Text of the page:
At the most basic level of historical research, judicial archives document the social practices and public discussions of crime through depositions of witnesses, victims and suspects. Proof of responsibility for a crime was seldom based on material evidence but resided in discussions and negotiations that involved multiple actors. This dialogical exchange is not just an effect of the discursive structure of criminal records. Even before they faced authorities, suspects and victims involved in violent crime knew that their actions were to be judged by an audience that deliberated about its legitimacy. The audience they had in mind was not primarily judicial authorities but their own friends and neighbors. Instead of the random, cowardly aggressions of scientific or literary descriptions of urban-poor life, I found that fights followed rules that resembled, and drew from, similar notions of honor, as elite duels.3  Lower class men fought outside bars or homes, in neutral spaces, and avoided the intervention of the police, even after the end of combat. Men of all classes, and sometimes women, fought in such a way that witnesses would be able to judge the outcome as honorable or not. Performance mattered as much as outcome in order to establish the reputation of contenders. As in many other urban and rural contexts in Latin America, courage and skill with a knife in hand determined who was a man.4  Whatever the police or a judge decided after the fact had little import in the eyes of the urban communities that saw or heard about these fights—just as it did not matter for the educated men who used violence to protect their honor.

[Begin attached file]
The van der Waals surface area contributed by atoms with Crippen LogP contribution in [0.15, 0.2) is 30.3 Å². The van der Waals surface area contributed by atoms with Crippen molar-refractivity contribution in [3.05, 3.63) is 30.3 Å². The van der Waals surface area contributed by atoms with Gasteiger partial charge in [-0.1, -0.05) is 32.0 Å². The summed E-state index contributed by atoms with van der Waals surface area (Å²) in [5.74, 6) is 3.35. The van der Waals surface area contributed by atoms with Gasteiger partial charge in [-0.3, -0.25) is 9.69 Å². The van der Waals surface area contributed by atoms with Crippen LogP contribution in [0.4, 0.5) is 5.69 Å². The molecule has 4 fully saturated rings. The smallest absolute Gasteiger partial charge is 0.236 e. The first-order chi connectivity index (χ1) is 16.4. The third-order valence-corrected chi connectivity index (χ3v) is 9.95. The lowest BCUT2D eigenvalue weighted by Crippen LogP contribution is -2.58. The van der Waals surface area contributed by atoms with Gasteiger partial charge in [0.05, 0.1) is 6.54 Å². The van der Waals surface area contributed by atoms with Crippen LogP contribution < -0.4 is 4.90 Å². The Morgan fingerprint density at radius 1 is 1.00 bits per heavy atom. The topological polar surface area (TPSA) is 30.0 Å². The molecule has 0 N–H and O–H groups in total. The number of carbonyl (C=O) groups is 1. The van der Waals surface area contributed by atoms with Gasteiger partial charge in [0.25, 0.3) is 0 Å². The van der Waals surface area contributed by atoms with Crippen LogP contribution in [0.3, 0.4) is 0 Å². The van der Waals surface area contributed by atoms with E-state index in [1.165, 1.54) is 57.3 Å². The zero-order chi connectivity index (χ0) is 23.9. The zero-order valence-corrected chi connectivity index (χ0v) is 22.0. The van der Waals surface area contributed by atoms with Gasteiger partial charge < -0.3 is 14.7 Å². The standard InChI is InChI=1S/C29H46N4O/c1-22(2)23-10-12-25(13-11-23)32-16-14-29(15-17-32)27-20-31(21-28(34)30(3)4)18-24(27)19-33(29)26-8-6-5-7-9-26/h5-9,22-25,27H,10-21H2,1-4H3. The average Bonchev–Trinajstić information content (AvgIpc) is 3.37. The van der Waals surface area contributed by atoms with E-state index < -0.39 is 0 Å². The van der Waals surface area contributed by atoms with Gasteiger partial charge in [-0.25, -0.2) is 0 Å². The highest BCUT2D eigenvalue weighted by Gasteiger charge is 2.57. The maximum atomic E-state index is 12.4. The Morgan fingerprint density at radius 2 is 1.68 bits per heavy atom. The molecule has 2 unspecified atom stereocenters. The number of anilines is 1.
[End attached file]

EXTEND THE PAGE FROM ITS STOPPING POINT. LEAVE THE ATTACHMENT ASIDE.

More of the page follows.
In cases of theft, lower-class neighbors were also the usual victims, and they also avoided the intervention of the police. They knew that official intervention usually meant that, even if the suspect (who in most cases lived close to the victim) was arrested, the stolen property was bound to be lost in police stations or courts. For people living in poverty, recovering whatever money or goods were missing was more important than achieving justice—an elusive idea, anyway, since everyone knew that money could buy the way out of court. Before the police came, victims and neighbors would try to corner the suspect and shame him or her into returning the property through negotiations that were not directly registered by judicial sources. The suspect had to weight the benefit of keeping the loot against the bad reputation, or, in other words, the loss of social capital incurred by being considered a thief by neighbors. In one case the victim dropped the charges after an uncle of the suspect promised to pay back the value of the stolen goods, suggesting the involvement of broad networks of family and neighbors in these negotiations.